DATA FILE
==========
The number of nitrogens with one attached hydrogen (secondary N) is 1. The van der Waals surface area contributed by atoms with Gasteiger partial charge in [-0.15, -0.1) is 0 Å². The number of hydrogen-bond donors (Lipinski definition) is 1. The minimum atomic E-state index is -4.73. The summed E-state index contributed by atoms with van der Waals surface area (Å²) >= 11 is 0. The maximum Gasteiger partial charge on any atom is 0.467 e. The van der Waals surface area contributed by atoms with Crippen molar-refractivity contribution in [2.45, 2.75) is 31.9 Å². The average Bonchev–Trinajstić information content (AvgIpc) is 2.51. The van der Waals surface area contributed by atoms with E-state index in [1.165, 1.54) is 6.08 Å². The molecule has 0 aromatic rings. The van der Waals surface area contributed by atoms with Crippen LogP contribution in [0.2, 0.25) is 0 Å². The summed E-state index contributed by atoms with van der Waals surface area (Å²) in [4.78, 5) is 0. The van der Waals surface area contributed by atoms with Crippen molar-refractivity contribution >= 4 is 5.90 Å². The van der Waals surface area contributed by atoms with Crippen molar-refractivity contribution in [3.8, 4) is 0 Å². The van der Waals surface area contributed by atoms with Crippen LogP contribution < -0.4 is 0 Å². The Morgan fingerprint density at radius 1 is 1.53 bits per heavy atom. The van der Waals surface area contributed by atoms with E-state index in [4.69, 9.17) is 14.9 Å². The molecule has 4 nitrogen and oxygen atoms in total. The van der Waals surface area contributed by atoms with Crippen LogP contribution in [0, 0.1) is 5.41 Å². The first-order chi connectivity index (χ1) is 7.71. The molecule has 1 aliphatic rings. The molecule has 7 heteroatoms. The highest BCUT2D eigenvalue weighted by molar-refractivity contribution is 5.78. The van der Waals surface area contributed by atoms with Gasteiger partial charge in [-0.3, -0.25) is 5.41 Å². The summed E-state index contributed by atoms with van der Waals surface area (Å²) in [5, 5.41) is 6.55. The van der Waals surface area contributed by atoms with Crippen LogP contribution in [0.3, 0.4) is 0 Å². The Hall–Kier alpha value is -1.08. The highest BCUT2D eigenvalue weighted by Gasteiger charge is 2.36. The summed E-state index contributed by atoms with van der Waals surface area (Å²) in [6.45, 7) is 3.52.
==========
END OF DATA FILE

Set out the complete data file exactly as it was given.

The number of nitrogens with one attached hydrogen (secondary N) is 1. The van der Waals surface area contributed by atoms with Gasteiger partial charge in [-0.15, -0.1) is 0 Å². The number of hydrogen-bond donors (Lipinski definition) is 1. The minimum atomic E-state index is -4.73. The summed E-state index contributed by atoms with van der Waals surface area (Å²) >= 11 is 0. The maximum Gasteiger partial charge on any atom is 0.467 e. The van der Waals surface area contributed by atoms with Crippen molar-refractivity contribution in [2.45, 2.75) is 31.9 Å². The average Bonchev–Trinajstić information content (AvgIpc) is 2.51. The van der Waals surface area contributed by atoms with E-state index in [1.165, 1.54) is 6.08 Å². The molecule has 0 aromatic rings. The van der Waals surface area contributed by atoms with Crippen LogP contribution in [0.2, 0.25) is 0 Å². The summed E-state index contributed by atoms with van der Waals surface area (Å²) in [4.78, 5) is 0. The van der Waals surface area contributed by atoms with Crippen molar-refractivity contribution >= 4 is 5.90 Å². The van der Waals surface area contributed by atoms with Crippen molar-refractivity contribution in [3.8, 4) is 0 Å². The van der Waals surface area contributed by atoms with Crippen LogP contribution < -0.4 is 0 Å². The Morgan fingerprint density at radius 1 is 1.53 bits per heavy atom. The van der Waals surface area contributed by atoms with E-state index in [4.69, 9.17) is 14.9 Å². The molecule has 4 nitrogen and oxygen atoms in total. The van der Waals surface area contributed by atoms with Crippen LogP contribution in [0, 0.1) is 5.41 Å². The first-order chi connectivity index (χ1) is 7.71. The molecule has 1 aliphatic rings. The molecule has 7 heteroatoms. The highest BCUT2D eigenvalue weighted by molar-refractivity contribution is 5.78. The van der Waals surface area contributed by atoms with Gasteiger partial charge in [-0.3, -0.25) is 5.41 Å². The summed E-state index contributed by atoms with van der Waals surface area (Å²) in [5, 5.41) is 6.55. The van der Waals surface area contributed by atoms with Crippen LogP contribution in [0.3, 0.4) is 0 Å². The Hall–Kier alpha value is -1.08. The highest BCUT2D eigenvalue weighted by Gasteiger charge is 2.36. The summed E-state index contributed by atoms with van der Waals surface area (Å²) in [6.45, 7) is 3.52.